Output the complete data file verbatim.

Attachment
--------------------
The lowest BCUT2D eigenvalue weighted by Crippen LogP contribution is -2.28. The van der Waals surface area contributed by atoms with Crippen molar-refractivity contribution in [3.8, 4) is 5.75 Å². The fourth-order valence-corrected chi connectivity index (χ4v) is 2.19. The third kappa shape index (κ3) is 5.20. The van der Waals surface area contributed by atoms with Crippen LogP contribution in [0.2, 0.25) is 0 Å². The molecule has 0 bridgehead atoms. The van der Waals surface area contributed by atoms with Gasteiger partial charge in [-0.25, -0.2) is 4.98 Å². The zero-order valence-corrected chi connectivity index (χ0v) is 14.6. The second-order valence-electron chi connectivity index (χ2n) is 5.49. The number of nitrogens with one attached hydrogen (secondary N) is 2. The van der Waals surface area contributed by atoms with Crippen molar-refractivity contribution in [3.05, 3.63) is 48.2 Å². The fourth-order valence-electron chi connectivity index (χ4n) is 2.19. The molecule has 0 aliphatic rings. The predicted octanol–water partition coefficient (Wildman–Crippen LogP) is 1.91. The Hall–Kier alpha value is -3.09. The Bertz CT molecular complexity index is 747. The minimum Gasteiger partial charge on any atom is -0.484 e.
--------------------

The lowest BCUT2D eigenvalue weighted by Crippen LogP contribution is -2.28. The van der Waals surface area contributed by atoms with Crippen molar-refractivity contribution in [3.8, 4) is 5.75 Å². The fourth-order valence-corrected chi connectivity index (χ4v) is 2.19. The third kappa shape index (κ3) is 5.20. The van der Waals surface area contributed by atoms with Crippen LogP contribution in [0.2, 0.25) is 0 Å². The molecule has 0 bridgehead atoms. The van der Waals surface area contributed by atoms with Gasteiger partial charge in [-0.25, -0.2) is 4.98 Å². The zero-order valence-corrected chi connectivity index (χ0v) is 14.6. The second-order valence-electron chi connectivity index (χ2n) is 5.49. The number of nitrogens with one attached hydrogen (secondary N) is 2. The van der Waals surface area contributed by atoms with Crippen molar-refractivity contribution in [3.05, 3.63) is 48.2 Å². The fourth-order valence-electron chi connectivity index (χ4n) is 2.19. The molecule has 0 aliphatic rings. The predicted octanol–water partition coefficient (Wildman–Crippen LogP) is 1.91. The Hall–Kier alpha value is -3.09. The Bertz CT molecular complexity index is 747. The minimum Gasteiger partial charge on any atom is -0.484 e.